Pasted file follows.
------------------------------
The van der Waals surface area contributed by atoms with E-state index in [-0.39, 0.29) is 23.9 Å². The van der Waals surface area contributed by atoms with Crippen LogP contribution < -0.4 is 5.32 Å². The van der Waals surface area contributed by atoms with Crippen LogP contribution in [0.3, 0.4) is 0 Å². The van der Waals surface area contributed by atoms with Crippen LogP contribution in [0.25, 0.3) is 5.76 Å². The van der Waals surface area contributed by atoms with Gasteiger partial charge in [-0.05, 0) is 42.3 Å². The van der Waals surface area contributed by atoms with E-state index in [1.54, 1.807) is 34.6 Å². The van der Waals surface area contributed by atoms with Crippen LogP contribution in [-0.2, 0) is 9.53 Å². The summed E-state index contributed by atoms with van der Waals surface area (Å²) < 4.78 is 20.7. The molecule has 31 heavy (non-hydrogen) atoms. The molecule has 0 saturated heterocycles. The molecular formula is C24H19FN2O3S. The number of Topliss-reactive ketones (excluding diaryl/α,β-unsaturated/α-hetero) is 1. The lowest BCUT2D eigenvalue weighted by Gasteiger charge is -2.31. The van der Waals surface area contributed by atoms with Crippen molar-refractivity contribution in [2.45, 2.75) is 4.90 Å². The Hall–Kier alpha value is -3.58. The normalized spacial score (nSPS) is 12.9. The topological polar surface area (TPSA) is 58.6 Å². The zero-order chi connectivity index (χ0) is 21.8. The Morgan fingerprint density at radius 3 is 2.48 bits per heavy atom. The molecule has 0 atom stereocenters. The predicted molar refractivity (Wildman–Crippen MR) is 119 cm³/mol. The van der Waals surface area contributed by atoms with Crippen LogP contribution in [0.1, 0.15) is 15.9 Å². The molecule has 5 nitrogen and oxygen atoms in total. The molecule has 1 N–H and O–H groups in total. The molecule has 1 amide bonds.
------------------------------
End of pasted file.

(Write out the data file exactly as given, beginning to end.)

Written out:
The van der Waals surface area contributed by atoms with E-state index in [-0.39, 0.29) is 23.9 Å². The van der Waals surface area contributed by atoms with Crippen LogP contribution < -0.4 is 5.32 Å². The van der Waals surface area contributed by atoms with Crippen LogP contribution in [0.3, 0.4) is 0 Å². The van der Waals surface area contributed by atoms with Crippen LogP contribution in [0.25, 0.3) is 5.76 Å². The van der Waals surface area contributed by atoms with Gasteiger partial charge in [-0.05, 0) is 42.3 Å². The van der Waals surface area contributed by atoms with E-state index in [1.54, 1.807) is 34.6 Å². The van der Waals surface area contributed by atoms with Crippen LogP contribution in [-0.2, 0) is 9.53 Å². The summed E-state index contributed by atoms with van der Waals surface area (Å²) < 4.78 is 20.7. The molecule has 31 heavy (non-hydrogen) atoms. The molecule has 0 saturated heterocycles. The molecular formula is C24H19FN2O3S. The number of Topliss-reactive ketones (excluding diaryl/α,β-unsaturated/α-hetero) is 1. The lowest BCUT2D eigenvalue weighted by Gasteiger charge is -2.31. The van der Waals surface area contributed by atoms with Crippen molar-refractivity contribution in [2.45, 2.75) is 4.90 Å². The Hall–Kier alpha value is -3.58. The normalized spacial score (nSPS) is 12.9. The topological polar surface area (TPSA) is 58.6 Å². The zero-order chi connectivity index (χ0) is 21.8. The Morgan fingerprint density at radius 3 is 2.48 bits per heavy atom. The molecule has 0 atom stereocenters. The predicted molar refractivity (Wildman–Crippen MR) is 119 cm³/mol. The van der Waals surface area contributed by atoms with Crippen LogP contribution in [0.1, 0.15) is 15.9 Å². The molecule has 5 nitrogen and oxygen atoms in total. The molecule has 1 N–H and O–H groups in total. The molecule has 1 amide bonds.